Developed in China in 2004, the electronic cigarette is sold there and in numerous other countries, including Brazil, Canada, Finland, Israel, Lebanon, the Netherlands, Sweden, Turkey and Britain.

Marketers of the electronic cigarette typically describe it as a means to help smokers break their addictions to tobacco.

Some have even gone so far as to imply that WHO views it as a legitimate nicotine replacement therapy like nicotine gum, lozenges and patches, according to the WHO statement.

But WHO knows of no evidentiary basis for the marketers' claim that the electronic cigarette helps people quit smoking, the statement said.

"If the marketers of the electronic cigarette want to help smokers quit, then they need to conduct clinical studies and toxicity analyses and operate within the proper regulatory framework," said Douglas Bettcher, head of WHO's Tobacco Free Initiative.


NZ Food Safety Authority checks milk products in Asian supermarkets

Milk products sold in Asian supermarkets in New Zealand were being tested for the contamination which has killed four Chinese babies and put thousands of others in hospital.

The New Zealand Food Safety Authority said it was testing dairy and milk products for melamine, the additive which was put into Chinese milk products, the New Zealand Herald daily reported on Saturday.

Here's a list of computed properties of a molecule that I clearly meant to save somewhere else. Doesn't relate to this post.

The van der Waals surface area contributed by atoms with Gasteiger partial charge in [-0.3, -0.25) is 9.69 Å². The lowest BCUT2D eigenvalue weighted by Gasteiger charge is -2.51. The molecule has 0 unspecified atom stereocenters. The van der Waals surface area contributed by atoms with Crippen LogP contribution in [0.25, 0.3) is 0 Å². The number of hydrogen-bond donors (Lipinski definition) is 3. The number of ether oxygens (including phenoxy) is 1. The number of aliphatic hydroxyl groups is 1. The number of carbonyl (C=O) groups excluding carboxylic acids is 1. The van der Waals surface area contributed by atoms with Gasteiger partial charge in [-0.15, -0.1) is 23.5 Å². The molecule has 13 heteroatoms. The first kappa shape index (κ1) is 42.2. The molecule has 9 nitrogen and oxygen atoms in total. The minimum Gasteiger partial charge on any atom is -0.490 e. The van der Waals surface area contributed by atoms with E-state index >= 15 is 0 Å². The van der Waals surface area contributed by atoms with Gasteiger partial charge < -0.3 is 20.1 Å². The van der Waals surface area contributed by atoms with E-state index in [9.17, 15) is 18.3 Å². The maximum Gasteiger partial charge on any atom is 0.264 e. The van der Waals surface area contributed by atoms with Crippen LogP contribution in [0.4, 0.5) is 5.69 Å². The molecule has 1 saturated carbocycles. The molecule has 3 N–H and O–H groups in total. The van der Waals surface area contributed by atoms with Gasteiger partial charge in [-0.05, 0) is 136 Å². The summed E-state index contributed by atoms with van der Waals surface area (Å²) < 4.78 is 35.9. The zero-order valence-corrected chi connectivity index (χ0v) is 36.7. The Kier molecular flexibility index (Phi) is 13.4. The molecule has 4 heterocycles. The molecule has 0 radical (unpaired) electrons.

Food safety inspectors began taking random samples on Thursday night from Asian supermarkets.

The authority initially focused on infant formula, said deputy chief executive Sandra Daly.

"We have primarily been testing infant formulas because they are at the high risk, but we are now looking to identify other dairy products which may also be affected," she told the paper.

She said New Zealand did not import infant formula directly from China, but imported very small amounts of dairy products such as milk, milk powder and cheese. The checks were a precautionary measure.

She said there was no reason to recall any products the authority had tested.


Shenzhou VII installed on carrier rocket, set for liftoff

The Shenzhou VII spacecraft and its carrier rocket were assembled on Thursday evening, the latest step toward the launch of China's third manned space mission.

Drinking water , food, traditional Chinese medicine and other materials were put onboard the ship on Friday, as it prepares to be transferred to the launch pad.

Shenzhou VII is scheduled to lift off at 9:10 p.m. on Thursday - weather permitting - at the Jiuquan Satellite Launch Center on the border of Gansu province and the Inner Mongolia autonomous region.

Members of the technical group for the Long March 2F rocket attend a farewell ceremony in China Academy of Launch Vehicle Technology in Bejing, China, July 19, 2008. The Long March 2F rocket designed to carry China's third manned spacecraft into space will be sent to Jiuquan Satellite Launch Center in northwest China's Gansu province in a few days.